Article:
So we were in Mykonos trying to positively impact the lives of animals. It was challenging imagining what we’d encounter along the way since we don’t witness much animal suffering in Marin.
We prepared ourselves as best we could by talking with other rescues in Greece, doing research and meeting beforehand to organize and familiarize ourselves with what awaited.
Still, rarely a day passed in Mykonos without one of us shedding tears. Yes, the island is gorgeous but it harbors an ugly undertone that, frankly, is impossible to condone or dismiss. Unfortunately, animals in distress have become an accepted norm to many Mykonians.
Our time on the island made me admire even more those who work toward making life easier for animals — namely those at Mykonos Animal Welfare. How they continue wearing smiles is a testament to their devotion and ability to stay focused on the goal: alleviate animal suffering.
I thought about posting more heartbreak, but no. Let’s just say it’s a daily occurrence that makes it difficult for those who love animals to fully enjoy what the island has to offer. So I’m sharing the positive, which happily, also happens daily.
There’s a 70-year-old woman in town who spends her retirement (and her savings) feeding 180 cats EVERY SINGLE DAY. Everyone knows Manya, who is as much a fixture as the yachts adorning the harbor.
People feed stray dogs and cats at the Parthenon in Athens. Thank goodness for Lisa’s backpack that we crammed full of kibble each morning.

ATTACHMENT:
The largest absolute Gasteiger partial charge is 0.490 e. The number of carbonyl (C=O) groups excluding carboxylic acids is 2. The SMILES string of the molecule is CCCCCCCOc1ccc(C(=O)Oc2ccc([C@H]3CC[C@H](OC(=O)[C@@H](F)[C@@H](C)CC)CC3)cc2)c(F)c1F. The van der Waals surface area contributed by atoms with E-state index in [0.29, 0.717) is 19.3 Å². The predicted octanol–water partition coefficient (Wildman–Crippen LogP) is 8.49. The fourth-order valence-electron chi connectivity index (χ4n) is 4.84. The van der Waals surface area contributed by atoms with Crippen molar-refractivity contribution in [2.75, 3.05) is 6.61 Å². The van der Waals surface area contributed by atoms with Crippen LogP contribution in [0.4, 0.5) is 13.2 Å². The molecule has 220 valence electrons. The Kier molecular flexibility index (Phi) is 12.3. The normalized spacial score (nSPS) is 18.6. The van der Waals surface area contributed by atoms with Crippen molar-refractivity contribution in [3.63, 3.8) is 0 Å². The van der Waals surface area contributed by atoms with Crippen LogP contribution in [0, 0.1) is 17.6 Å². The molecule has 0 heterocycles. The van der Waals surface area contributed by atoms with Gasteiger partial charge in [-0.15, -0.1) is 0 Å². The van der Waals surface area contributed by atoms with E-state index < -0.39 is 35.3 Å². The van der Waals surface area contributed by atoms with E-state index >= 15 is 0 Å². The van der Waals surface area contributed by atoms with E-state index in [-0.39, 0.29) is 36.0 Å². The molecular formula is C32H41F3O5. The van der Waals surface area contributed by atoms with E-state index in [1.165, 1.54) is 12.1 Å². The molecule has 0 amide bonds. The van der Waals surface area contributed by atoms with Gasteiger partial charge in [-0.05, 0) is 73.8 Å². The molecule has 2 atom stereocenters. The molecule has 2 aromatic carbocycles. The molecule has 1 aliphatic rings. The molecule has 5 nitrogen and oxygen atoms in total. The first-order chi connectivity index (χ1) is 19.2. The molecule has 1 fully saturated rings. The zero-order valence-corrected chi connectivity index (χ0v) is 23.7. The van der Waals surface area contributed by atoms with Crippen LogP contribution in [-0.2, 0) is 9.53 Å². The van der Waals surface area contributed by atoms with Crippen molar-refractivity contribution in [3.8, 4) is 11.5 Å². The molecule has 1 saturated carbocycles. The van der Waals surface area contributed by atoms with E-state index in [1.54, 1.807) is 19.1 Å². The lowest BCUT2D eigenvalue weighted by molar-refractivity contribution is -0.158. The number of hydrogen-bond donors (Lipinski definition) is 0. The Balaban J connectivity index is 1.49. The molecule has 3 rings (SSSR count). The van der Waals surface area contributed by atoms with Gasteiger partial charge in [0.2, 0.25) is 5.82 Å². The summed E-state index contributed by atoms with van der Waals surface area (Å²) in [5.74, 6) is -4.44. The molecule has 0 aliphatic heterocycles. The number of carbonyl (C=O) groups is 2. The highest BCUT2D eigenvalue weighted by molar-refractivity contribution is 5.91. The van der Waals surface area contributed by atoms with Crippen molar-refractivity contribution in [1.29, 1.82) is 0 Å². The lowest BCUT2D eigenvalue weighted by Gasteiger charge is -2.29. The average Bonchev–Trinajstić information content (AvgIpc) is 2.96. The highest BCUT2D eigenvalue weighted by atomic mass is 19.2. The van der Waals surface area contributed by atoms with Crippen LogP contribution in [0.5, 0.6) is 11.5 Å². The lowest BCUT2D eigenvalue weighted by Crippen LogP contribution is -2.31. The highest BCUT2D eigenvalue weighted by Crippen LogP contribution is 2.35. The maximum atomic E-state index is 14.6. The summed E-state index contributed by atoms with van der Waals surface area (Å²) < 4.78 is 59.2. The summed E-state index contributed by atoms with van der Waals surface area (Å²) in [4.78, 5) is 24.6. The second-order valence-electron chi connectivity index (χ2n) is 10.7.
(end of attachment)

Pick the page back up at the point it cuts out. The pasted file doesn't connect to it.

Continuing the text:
Days at the vet clinic were eye-opening. Caring souls dropped off cats to be sterilized; concerned tourists brought in live kittens found discarded in bags and boxes.
We stayed at beautiful Villa Konstantin, owned by the head of Mykonos Animal Welfare. Naturally, we got cozy with Sharon’s rescues on the property, often finding them waiting outside our room each morning.
There’s the couple who took care of Pitsulia, a cat living at the waterfront. (We took her and another cat, Nico, home with us.) Vangelis and Gogo dearly love Pitsulia but gave her up for a better life. They rushed to our ferry to say one last goodbye.
Meeting other animal advocates on the island was a highlight of our trip. Hannah, the vet assistant we adore, invited us all to her home for dinner where our vet friend cooked Greek specials and we ate and drank into the night.
Another evening, our Greek vet took us to dinner for authentic Crete cuisine and our first taste of Tsikoudia, a high-volume alcohol. Dinner began around 10:30, ending at 2:00 a.m.
We capped it off with Greek dancing at a local nightclub, returning home at 4:00 a.m.
Oh yeah, driving on the narrow, winding roads with our friend full of Tsikoudia is how we almost died on Mykonos (the cliffhanger reference in my last post). But we plan to return next spring to continue where we left off.
When all is said and done, working in animal welfare is often overwhelming, especially when thinking about the major issues. But we have to remember that even baby steps move us forward. Every act of compassion — no matter how small or seemingly insignificant — has a positive impact on another being. What better argument for compassion in action?
Do what whatever you can about the misery in front of you. Add your light to the sum of light.